It's a bit slow to get going, but the ending of this video sure is weird. Imagine if the coloured parts of Coke could somehow be precipitated down, so what you're left with is a bunch of dark particles at the bottom of the bottle, with a strange, clear liquid up the top. That's pretty much what's happening here, and the chemistry behind it is fascinating. 

As Maricv 84 explains on their YouTube page, the reaction is between the phosphoric acid in the Coke, and the proteins in two tablespoons of milk, which produces a precipitate. Here's what it looks like: 3Ca + 2H3PO4 ///\\\ Ca3(PO4)2 + 3H2.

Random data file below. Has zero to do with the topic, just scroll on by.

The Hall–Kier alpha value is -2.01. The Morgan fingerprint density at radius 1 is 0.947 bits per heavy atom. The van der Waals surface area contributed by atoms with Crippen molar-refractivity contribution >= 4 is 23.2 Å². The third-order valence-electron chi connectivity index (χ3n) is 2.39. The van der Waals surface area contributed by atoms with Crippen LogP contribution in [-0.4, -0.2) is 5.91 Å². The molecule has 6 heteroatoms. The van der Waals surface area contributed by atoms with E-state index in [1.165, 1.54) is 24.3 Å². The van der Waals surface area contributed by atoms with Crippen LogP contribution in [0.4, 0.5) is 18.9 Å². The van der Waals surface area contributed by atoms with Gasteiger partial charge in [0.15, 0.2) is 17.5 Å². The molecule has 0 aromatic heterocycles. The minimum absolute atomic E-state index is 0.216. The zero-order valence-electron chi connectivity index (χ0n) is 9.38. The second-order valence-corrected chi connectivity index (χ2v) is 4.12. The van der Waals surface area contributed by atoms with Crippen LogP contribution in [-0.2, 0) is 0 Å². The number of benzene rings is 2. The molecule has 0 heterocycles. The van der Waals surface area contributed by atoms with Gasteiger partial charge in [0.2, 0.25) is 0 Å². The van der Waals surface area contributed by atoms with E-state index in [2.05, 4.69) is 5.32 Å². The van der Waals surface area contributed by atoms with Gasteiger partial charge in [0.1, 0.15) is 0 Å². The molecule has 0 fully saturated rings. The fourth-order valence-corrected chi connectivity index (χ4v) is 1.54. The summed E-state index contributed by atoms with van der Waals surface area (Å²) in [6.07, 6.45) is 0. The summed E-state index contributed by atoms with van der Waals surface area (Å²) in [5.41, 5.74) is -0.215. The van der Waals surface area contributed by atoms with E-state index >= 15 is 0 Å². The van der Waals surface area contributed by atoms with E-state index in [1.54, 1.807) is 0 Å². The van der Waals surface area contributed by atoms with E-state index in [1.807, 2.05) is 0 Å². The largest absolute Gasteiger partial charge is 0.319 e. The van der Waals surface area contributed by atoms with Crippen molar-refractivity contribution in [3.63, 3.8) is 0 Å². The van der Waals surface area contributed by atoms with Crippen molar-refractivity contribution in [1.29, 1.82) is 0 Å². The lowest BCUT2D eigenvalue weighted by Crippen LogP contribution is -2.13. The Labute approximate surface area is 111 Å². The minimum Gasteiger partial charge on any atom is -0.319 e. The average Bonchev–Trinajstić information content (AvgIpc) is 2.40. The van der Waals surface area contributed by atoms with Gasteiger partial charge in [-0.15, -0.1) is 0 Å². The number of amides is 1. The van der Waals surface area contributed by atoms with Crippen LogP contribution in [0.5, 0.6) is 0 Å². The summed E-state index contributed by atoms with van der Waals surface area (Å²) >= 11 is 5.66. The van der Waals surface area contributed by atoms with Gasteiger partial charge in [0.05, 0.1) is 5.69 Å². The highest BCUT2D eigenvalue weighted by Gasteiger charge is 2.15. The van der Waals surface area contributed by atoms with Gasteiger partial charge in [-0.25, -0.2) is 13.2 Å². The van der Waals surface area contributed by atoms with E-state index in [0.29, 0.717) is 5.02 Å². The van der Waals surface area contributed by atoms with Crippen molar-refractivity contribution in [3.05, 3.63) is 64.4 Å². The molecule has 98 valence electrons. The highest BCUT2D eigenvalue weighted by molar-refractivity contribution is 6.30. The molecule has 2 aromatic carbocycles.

When the phosphoric acid molecules come into contact with the milk, they change, and become more dense, separating out and sinking to the bottom as a solid precipitate of curdled milk. Meanwhile, the rest of the milk and Coke mixture, because it's less dense and therefore lighter, rises to the top. 

"Both items are acidic, but coca-cola more so," says Maricv 84. " In general, coca-cola has a pH of anywhere from 2.5 to 4.5 because of the phosphoric acid content, where milk has a normal pH around 6.7 - almost neutral."

This blog has even tried out the experiment using all different kids of milks. Interestingly, the reactions using water and almond milk look almost exactly the same. 

Coke, the more we get to know you, the more we realise you're a total weirdo.